Thursday, 29 March 2012

When your child can't breathe

"Try not to worry" said the initial assessment nurse at A & E "but your baby's really quite poorly". Then she took him down to resus, hooked him up to a monitor and put an oxygen mask over his face.

My normally happy little baby
My baby seems to have caught every virus going since last December and every time, the illness has left him wheezing and with a horrid night cough, which sometimes makes him throw up.

Each time, I've taken him to the GP in case the virus has morphed into a chest infection and each time, I was assured it was just a cough, there was nothing on his chest and it would get better in time. Except whenever he'd start to get better, he'd catch another virus and the cycle would start all over again.

Baby was last ill for about 4 days some time towards the end of February and the subsequent cough had been hanging around since then; so about 5 weeks. But in the very early hours of Wednesday morning, he suddenly deteriorated. His breathing became very noisy (lots of panting and grunting); the cough became vicious and wouldn't stop; and he was clearly in pain and started inconsolably crying.

I was freaked out and took him straight to A & E where I promptly freaked out again at hearing that my beautiful, precious baby boy was very poorly and needed help to breathe. In the space of a few seconds, my mind ran through a whole host of worst-case scenario images before my crisis-management head took over and I started to absorb what I was being told.

The consultant diagnosed baby with bronchiolitis and a viral wheeze but he was also concerned by some crackling he could hear on his lungs and that, combined with the information I gave him about the cough, prompted him to put forward a tentative diagnosis of asthma. It's not definite, as baby is too young for a firm diagnosis, it's more of a "there's some red flags here we need to keep an eye on" diagnosis.

I never knew this before (and really, I should because I have asthma that's brought on by hayfever and thunderstorms) but the 3 main symptoms of asthma are a cough, wheeziness and breathlessness. The nurse also explained, after witnessing an episode of coughing  that resulted in vomiting, that if a baby has a full tummy and is struggling to breathe, the fullness of their tummy presses against their lungs/rib cage making it harder for them to breathe so they throw up, which helps to relieve the pressure. I also found out that one of the triggers for asthma can be illness.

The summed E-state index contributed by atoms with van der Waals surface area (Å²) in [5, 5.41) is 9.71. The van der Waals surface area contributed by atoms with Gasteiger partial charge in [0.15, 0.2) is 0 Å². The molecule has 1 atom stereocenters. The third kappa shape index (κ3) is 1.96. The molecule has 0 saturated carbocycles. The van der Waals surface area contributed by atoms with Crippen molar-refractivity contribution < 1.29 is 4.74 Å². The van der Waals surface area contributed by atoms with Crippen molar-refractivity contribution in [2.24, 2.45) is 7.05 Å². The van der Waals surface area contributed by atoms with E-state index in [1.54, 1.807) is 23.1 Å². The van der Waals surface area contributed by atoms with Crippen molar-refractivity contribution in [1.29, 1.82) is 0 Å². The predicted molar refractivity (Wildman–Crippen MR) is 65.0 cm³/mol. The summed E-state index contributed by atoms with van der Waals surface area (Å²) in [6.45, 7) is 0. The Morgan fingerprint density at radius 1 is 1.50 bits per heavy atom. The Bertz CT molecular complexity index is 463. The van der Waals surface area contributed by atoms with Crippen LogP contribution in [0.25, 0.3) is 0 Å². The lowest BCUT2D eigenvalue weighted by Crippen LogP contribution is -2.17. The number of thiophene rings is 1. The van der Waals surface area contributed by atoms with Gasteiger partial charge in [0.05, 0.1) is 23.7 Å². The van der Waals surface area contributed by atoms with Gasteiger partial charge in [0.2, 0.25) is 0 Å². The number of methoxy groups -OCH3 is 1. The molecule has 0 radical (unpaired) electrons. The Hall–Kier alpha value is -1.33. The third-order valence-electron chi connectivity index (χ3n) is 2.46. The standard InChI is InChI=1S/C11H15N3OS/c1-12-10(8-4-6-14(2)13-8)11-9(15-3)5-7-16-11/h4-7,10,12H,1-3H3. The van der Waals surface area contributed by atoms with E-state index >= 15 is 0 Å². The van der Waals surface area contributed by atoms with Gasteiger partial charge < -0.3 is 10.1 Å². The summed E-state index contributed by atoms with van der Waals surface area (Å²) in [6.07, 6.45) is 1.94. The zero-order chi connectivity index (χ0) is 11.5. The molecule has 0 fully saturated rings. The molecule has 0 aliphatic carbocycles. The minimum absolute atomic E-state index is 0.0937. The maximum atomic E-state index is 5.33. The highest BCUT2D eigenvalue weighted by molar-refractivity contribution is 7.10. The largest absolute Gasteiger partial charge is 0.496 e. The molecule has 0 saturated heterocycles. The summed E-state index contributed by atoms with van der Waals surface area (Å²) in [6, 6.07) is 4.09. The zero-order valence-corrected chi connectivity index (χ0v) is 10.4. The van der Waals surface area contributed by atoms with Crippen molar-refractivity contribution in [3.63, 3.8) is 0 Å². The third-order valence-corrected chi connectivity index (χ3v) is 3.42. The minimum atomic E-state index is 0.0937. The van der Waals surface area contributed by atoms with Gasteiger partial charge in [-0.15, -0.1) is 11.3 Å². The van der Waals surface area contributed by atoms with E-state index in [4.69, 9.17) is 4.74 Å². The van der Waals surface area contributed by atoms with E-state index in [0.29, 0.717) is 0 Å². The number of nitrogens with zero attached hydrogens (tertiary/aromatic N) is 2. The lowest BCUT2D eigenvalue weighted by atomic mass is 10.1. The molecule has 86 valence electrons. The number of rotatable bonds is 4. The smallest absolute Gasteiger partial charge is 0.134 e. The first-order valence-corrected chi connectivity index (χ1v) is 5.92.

With the help of a course of steroids and 4 hourly doses of a reliever inhaler, baby was able to breathe normally and easily. His cough is significantly better and didn't bother him at all last night (the first time that's happened in 5 weeks) and, touch wood, has yet to make an appearance tonight.

We were discharged at lunchtime today with what feels like a handbag's worth of asthma-related medication and apparatus and baby is pink, perky and babbling away. Hurray!

Part of me is frustrated that asthma wasn't picked up as a possibility all those weeks ago, as if it had been, maybe we wouldn't have ended up in A & E. But I know the GP provided the best help and advice that he could whenever he saw us so it wouldn't be right or fair to say he did anything wrong.

I know we haven't been given a firm diagnosis but to me, it feels like things are making a bit more sense and we can now focus on getting baby back to full health. At the end of the day, that's what important and matters to me the most.

Oh, and I came back from hospital with a virus! Joy!

6 comments:

Laura - Chez Mummy said...

You should read From Fun to Mum's blog post about asthma and viral wheezes. Very informative (her little girl has asthma). So glad to hear baby is feeling better x

Katriina said...

What a relief that your little one is doing better. That must have been such a scary experience. Hope you are feeling better soon, too :)

Anoop Singh-Best said...

Knowing a diagnosis, albeit tentative, will make management easier. Sorry he's been ill but glad your stay in hospital was short lived x

Clara said...

Just to say, I've been really thinking about your dear little chap over the last week, and so hope he's feeling more and more OK each day. What a heart-stopping experience that was.
('Try not to worry' - honestly, as if that were even possible! I've lost count of the times that phrase has been used to me...)
XX

Actually Mummy said...

Oh I'm so sorry you're going through this. We had it with every cold - admission to hospital for nebulisers and oxygen - from 8 months until 2.5 years, when she was finally diagnosed with viral asthma and given a good steroid inhaler. She is 7 and she occasionally needs a reliever when she has a cold, but less and less as she gets older. It is so stressful at the time, but once you get some control over it it is totally manageable, and not as scary as allergic asthma. Do tweet me if you have any questions - I was so scared at the time.

mother.wife.me said...

Hello. Really sorry to read what you and your bub have been dealing with. I admire your generosity towards your GP. To my mind, this is exactly the sort of thing they should be able to spot! But I am feeling less than enamoured by GPs since becoming a mum! I hope it turns out not to be Asthma, but whatever it is, at least now your son should get the help and support he needs.

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